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Israel rescues two captives during air strike in Rafah; 37 casualties reported by health officials.

Israeli Special Forces Rescue Hostages in Rafah

Israeli Special Forces Operation in Rafah

Israel launched a special forces operation that successfully freed two Israeli hostages in Rafah amid air strikes early on Monday. The local health officials reported that the air strikes killed 37 people and wounded dozens in the southern Gaza city.

Successful Rescue Operation

A joint operation by the Israel Defence Force (IDF), Israel’s domestic Shin Bet security service, and the Special Police Unit in Rafah resulted in the liberation of Fernando Simon Marman, 60, and Louis Hare, 70. The hostages were kidnapped by Hamas from Kibbutz Nir Yitzhak on Oct. 7, the military said.

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Complex Rescue Mission

“It was a very complex operation,” Israeli military spokesman Lt Col. Richard Hecht said. “We’ve been working a long time on this operation. We were waiting for the right conditions.”

Hostages’ Medical Condition

“I’m very happy to announce that this night two released hostages landed here at Sheba medical center, Israel’s largest hospital,” said Prof Arnon Afek, director of Sheba general hospital. “They were received in our ER and initial examinations were conducted by our ER staff, and they are in a stable condition and being tended to.”

Israeli Air Strikes and Panic in Rafah

The air strikes caused widespread panic in Rafah as many people were asleep when the strikes started, said residents contacted by Reuters using a chat app. Some feared Israel had begun its ground offensive into Rafah. Israeli planes, tanks, and ships took part in the strikes, with two mosques and several houses hit, according to residents.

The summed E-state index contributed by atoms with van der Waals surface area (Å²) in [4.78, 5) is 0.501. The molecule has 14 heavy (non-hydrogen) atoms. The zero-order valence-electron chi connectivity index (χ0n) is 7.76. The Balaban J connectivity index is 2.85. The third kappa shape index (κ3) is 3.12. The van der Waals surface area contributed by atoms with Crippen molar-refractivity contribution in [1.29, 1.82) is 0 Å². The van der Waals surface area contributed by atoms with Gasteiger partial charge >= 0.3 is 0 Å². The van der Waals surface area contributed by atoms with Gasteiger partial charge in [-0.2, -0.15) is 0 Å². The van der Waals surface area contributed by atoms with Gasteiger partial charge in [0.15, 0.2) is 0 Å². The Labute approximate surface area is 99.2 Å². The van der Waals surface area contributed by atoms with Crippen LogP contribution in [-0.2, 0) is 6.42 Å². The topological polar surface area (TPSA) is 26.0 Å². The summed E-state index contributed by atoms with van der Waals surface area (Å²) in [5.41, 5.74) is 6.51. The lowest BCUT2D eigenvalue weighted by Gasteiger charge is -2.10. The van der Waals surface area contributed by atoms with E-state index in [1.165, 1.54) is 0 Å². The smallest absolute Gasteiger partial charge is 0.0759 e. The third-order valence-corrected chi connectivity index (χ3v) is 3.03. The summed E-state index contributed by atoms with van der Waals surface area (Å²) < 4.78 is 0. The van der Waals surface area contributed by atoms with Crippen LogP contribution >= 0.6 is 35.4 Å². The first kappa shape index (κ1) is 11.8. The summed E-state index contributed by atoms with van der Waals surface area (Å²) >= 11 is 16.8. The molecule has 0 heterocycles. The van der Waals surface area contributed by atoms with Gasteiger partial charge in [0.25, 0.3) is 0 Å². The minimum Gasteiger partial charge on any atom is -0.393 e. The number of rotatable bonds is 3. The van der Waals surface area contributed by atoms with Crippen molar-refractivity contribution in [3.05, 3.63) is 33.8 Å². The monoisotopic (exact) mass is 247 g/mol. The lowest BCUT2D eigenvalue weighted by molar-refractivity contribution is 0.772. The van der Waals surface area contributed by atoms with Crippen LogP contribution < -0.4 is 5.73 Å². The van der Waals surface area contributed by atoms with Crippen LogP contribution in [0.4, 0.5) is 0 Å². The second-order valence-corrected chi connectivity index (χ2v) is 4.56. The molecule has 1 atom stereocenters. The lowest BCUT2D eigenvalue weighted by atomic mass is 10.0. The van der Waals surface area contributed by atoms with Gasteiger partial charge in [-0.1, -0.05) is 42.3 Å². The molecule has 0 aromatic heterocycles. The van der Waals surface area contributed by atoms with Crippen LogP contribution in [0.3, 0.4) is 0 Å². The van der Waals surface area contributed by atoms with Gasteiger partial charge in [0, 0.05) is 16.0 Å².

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International Concern and Response

U.S. President Joe Biden told Prime Minister Benjamin Netanyahu on Sunday that Israel should not launch a military operation in Rafah without a credible plan to ensure the safety of the roughly 1 million people sheltering there, the White House said. Egypt also warned of “dire consequences” of a potential Israeli military assault on Rafah, which lies near its border.

Political Response and Conflict Escalation

Netanyahu’s office has said that it had ordered the military to develop a plan to evacuate Rafah and destroy four Hamas battalions it says are deployed there. Hamas militants killed 1,200 people in southern Israel and abducted at least 250 in their Oct. 7 incursion, according to Israeli tallies. Israel has responded with a military assault on the Gaza Strip that has killed more than 28,000 Palestinians, according to the Hamas-run health ministry.

Humanitarian Concerns

Aid agencies say an assault on Rafah would be catastrophic. It is the last relatively safe place in an enclave devastated by Israel’s military offensive.

Continued Tensions and Negotiations

Hamas-run Aqsa Television on Sunday quoted a senior Hamas leader as saying any Israeli ground offensive in Rafah would “blow up” the hostage-exchange negotiations.

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